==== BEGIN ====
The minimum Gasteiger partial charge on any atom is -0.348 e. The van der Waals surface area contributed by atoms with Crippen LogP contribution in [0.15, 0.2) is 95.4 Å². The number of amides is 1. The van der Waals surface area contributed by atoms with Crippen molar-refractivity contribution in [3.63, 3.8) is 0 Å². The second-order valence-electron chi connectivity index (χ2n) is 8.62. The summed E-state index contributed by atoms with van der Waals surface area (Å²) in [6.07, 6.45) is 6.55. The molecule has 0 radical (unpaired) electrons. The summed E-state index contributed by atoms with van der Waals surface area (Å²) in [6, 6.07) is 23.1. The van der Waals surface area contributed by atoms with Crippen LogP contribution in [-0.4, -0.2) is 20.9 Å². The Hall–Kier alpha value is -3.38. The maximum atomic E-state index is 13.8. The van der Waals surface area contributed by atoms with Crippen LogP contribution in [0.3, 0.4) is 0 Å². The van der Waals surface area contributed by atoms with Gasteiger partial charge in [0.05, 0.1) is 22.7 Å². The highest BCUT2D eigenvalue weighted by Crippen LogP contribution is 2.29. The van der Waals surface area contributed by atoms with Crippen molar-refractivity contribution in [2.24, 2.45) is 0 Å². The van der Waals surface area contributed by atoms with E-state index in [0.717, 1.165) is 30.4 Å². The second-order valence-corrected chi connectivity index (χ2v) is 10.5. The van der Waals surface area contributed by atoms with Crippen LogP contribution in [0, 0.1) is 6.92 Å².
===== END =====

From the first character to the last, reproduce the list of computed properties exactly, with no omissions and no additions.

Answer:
The minimum Gasteiger partial charge on any atom is -0.348 e. The van der Waals surface area contributed by atoms with Crippen LogP contribution in [0.15, 0.2) is 95.4 Å². The number of amides is 1. The van der Waals surface area contributed by atoms with Crippen molar-refractivity contribution in [3.63, 3.8) is 0 Å². The second-order valence-electron chi connectivity index (χ2n) is 8.62. The summed E-state index contributed by atoms with van der Waals surface area (Å²) in [6.07, 6.45) is 6.55. The molecule has 0 radical (unpaired) electrons. The summed E-state index contributed by atoms with van der Waals surface area (Å²) in [6, 6.07) is 23.1. The van der Waals surface area contributed by atoms with Crippen LogP contribution in [-0.4, -0.2) is 20.9 Å². The Hall–Kier alpha value is -3.38. The maximum atomic E-state index is 13.8. The van der Waals surface area contributed by atoms with Crippen LogP contribution in [0.3, 0.4) is 0 Å². The van der Waals surface area contributed by atoms with Gasteiger partial charge in [0.05, 0.1) is 22.7 Å². The highest BCUT2D eigenvalue weighted by Crippen LogP contribution is 2.29. The van der Waals surface area contributed by atoms with Crippen molar-refractivity contribution in [2.24, 2.45) is 0 Å². The van der Waals surface area contributed by atoms with E-state index in [0.717, 1.165) is 30.4 Å². The second-order valence-corrected chi connectivity index (χ2v) is 10.5. The van der Waals surface area contributed by atoms with Crippen LogP contribution in [0, 0.1) is 6.92 Å².